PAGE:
One evening Gordy and I blasted up on the snowmobile to watch them filming. Sidney came over and chatted with us. He was so surprised to learn that someone lived up on the mountain. It was an absolute thrill to meet him. He asked someone to come over and take a photo of the three of us with a Polaroid camera. As I see it, he's such a man of honour and his journey has inspired so many.
Every day, after the skiers and staff were gone, the mountain felt incredibly quiet. We never tired of the alpine glow that flowed over the peaks of the Coastal Mountains. I studied in the evenings, as I was taking correspondent courses and wrote my exams in Squamish. And every now and then, Andrew "Hawk" Russell, electrician, dropped us off Miami Vice recordings!
On occasion friends came up for fondue parties. One full moon we all ended up playing hockey on the skating rink between Pika's Restaurant and the Service Building.
Laird initiated the rink idea and worked hard to get it built. That night Stu Archer was in goal, and the rest of us took shots on him while some twirled around and recalled past figure-skating days. Shortly after, we clicked into our skis and formed two teams: Team Good and Team Bad. We raced down Upper Whiskey Jack under the moonlight while two snowmobiles would take us back up to the top of the run and we'd race all over again.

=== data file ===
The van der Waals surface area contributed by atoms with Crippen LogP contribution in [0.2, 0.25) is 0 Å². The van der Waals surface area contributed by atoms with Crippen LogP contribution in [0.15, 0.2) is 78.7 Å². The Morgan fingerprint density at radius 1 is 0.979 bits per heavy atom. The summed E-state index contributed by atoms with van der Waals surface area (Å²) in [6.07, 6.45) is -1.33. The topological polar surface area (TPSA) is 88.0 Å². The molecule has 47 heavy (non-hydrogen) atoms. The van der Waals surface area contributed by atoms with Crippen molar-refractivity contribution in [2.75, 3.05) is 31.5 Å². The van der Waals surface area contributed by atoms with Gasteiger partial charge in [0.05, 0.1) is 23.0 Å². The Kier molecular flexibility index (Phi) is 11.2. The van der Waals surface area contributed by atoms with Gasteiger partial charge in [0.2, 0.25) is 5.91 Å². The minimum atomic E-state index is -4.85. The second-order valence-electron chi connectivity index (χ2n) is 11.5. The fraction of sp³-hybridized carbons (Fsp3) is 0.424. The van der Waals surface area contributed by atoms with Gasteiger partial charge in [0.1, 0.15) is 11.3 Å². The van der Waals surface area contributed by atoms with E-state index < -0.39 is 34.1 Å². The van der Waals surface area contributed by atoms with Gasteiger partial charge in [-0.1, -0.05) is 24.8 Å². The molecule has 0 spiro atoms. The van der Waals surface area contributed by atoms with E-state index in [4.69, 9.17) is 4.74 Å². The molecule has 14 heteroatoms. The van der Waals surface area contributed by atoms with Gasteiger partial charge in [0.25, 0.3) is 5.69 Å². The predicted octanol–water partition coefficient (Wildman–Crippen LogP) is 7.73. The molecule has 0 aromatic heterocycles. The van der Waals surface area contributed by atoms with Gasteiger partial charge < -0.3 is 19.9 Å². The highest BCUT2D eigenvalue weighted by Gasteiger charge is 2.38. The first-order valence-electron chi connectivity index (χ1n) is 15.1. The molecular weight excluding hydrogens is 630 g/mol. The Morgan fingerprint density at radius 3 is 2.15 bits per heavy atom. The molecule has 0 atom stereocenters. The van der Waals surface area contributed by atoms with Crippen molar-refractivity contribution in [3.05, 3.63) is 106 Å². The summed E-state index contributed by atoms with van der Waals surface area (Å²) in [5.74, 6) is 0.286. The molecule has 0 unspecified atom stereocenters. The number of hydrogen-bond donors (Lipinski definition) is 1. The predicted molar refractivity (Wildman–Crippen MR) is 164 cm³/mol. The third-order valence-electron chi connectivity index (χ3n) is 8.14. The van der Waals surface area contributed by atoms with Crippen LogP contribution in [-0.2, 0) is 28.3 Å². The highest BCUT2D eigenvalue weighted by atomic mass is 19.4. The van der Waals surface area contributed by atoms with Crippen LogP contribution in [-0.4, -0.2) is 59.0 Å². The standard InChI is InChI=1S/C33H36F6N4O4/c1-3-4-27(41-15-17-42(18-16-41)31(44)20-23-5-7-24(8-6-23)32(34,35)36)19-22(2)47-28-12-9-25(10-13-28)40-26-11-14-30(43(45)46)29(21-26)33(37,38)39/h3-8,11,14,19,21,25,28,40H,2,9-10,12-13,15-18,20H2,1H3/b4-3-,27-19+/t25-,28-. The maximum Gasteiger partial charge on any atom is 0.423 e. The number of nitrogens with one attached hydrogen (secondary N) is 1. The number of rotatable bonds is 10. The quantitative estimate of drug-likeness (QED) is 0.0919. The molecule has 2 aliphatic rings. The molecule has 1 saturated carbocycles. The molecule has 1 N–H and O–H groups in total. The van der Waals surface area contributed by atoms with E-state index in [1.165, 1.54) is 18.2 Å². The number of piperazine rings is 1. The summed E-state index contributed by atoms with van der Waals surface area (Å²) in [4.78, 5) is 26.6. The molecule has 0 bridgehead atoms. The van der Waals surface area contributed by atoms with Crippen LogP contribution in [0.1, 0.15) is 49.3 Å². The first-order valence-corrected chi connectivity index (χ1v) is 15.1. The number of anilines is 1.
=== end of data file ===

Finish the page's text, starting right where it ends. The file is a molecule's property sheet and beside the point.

One snowmobile rolled, the flag broke off, the windscreen cracked, but we kept on skiing. The following morning when Gordy told the vehicle maintenance manager all he asked was, "Anyone hurt?" We all knew if the powers-that-be found out we'd probably be fired. We all worked for the mountain and knew the chance we were taking.
The finale was when we returned to the building and re-arranged one of the mountain manager's offices. We switched everything to the opposite; we moved his desk to the opposite wall, moved the photos, his drawers, and his desktop, everything to the opposite side. The next morning we expected a knock on the door and a termination notice. Nothing happened. Years later I asked that mountain manager why he never said anything, he could have raised quite a fuss, and his answer, "I kind of liked the office that way!"
On occasion Gordy would be called out on a night search for missing skiers. He would jump on the snowmobile and check out a designated area. One particular night a skier was last seen going into the Khyber Pass (out of bounds). Several patrollers and Gordy were going to have to ski down from the peak, and through the trees, that night searching for him. Then, just as one of the packer drivers was set to run the Peak Chair, and just as they were about to load, we learned that the skier had been found – in a bar!